11. In a machine for injection molding plastic materials, the combination of a mold, an extrud ing apparatus for the material to be molded, a

charge holder for receiving acharge' of materiat from said extruding apparatus, a movable memher on which said charge holder is mountedand which is movable toplace said charge holder into operative" relation to saidextruding apparatus and said mold, a guide on said movable member on which said charge holder is movable toward said extruding apparatus and toward said mold, means for moving said charge holder relatively to said movable member into charge receivingposition relatively to' said extruding apparatus;- and a pressure member mounted to engage said charge holder to move'the same relatively to saidguide into position in engagement with said mold for the discharge of material into said mold, saidcharge holder including a cylinder and a piston reciprocable therein, said pressure member act-' ing on said piston and injecting material fromsaid charge holder into said mold.

12. A molding machine according, to claim 11, in which said charge holder has a" part for guid ing the movement of said piston into and out of said cylinder.

13; A molding machine according to claim 1-1, characterized in that said guide has a portion for limiting movement of said piston outwardly with reference to said cylinder.

14. A machine for injection molding plastic materials, including an extruding apparatus for discharging material to be molded, a charge holder for receiving a charge of material from said extruding apparatus, a movable'member on which said charge holder is movably mounted and which moves said charge holder to and from said extruding apparatus and a molding position, a part mounted on said extruding apparatus and a part on said charge holder, said parts moving into proximity to each other when said charge holder is moved to said extruding apparatus, means for actuating said part on said extruding apparatus to move said charge holder relatively tosaid mov able member" into engagement with said' extrud ing a paratus to receive a charge of material therefrom and for releasing said charge holder from engagement with said extruding apparatus when a charge of material has been extruded into said charge holder, and means for ejecting ma-- terial from said charge holder under pressure for molding the same when said charge holder has been moved into molding position.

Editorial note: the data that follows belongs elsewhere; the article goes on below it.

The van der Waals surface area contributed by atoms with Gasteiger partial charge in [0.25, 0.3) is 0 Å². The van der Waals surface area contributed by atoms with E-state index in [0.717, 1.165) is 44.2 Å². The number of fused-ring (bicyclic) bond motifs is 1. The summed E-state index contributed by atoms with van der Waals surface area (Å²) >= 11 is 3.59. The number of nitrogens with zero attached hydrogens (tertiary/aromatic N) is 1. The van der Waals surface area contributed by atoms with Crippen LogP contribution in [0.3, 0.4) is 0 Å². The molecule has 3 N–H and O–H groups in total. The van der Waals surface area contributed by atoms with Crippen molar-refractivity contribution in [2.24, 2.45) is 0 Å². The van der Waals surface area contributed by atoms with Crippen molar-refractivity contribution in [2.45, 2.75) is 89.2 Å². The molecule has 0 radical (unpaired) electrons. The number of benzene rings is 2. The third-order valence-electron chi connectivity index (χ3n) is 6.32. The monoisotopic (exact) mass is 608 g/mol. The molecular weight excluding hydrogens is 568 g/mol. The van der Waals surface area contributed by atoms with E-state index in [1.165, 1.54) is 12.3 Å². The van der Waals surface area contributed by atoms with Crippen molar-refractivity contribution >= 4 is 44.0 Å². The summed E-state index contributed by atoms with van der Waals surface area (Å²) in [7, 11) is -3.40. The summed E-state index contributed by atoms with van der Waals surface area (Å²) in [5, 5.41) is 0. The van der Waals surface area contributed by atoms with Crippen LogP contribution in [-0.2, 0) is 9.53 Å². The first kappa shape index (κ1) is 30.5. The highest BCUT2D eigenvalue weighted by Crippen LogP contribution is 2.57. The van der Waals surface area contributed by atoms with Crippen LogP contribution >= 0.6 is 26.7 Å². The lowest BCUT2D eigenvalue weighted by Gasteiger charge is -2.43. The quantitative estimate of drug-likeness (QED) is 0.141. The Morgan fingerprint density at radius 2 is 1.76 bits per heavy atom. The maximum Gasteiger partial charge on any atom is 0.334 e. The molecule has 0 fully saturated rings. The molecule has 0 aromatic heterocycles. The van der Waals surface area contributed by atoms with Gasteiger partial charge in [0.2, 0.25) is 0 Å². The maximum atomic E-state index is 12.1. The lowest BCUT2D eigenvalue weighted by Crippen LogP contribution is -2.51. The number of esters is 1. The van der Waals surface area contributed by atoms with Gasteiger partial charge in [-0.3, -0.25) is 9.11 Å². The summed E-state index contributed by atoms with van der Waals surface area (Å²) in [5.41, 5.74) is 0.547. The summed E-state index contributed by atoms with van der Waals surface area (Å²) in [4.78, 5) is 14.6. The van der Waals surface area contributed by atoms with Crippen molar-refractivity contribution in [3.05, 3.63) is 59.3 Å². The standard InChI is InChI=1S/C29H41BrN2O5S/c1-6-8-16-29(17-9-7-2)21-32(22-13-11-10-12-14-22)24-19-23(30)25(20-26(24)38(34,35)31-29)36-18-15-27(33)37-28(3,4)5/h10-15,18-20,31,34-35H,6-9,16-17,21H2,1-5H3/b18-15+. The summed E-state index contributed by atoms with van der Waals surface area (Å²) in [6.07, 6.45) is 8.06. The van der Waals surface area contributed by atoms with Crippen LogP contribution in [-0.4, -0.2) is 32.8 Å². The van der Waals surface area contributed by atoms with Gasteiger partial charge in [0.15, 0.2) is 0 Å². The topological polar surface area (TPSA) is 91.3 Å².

15. A machine for injection molding plastic materials, including an extruding apparatus for discharging material to be molded, a charge holder for receiving acharge of material from said extruding apparatus, a movable member on which said charge holder is'movably mounted and which moves said charge holder to and from proximity to said extruding apparatus and a charge eject ing position, a lever mounted on said extruding apparatus and having a projection, said charge holder having a part movable into operative relation to said projection of said lever when said charge holder has been moved by said movable member into proximity to said extruding apparatus, and means for swinging said lever to move said charge holder into engagement with said extruding apparatus to receive a charge of material therefrom, and for swinging said lever in the opposite direction when said charge holder has received material from said extruding apparatus.

16. A machine for injection molding plastic materials, including an extruding apparatus for discharging mater al to be molded, a charge holder for receiving a charge .ofmaterial from"

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Referenced by
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US2685708 *Jan 29, 1951Aug 10, 1954Aircraft Marine Prod IncMolding method
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Classifications
U.S. Classification425/185, 425/441, 425/543, 425/330, 425/169, 425/547, 425/225, 425/259, 425/451.4, 425/586, 425/266
International ClassificationB29C45/06, B29C45/46, B29C45/03
Cooperative ClassificationB29C45/46, B29C45/03, B29C45/06
European ClassificationB29C45/46, B29C45/03, B29C45/06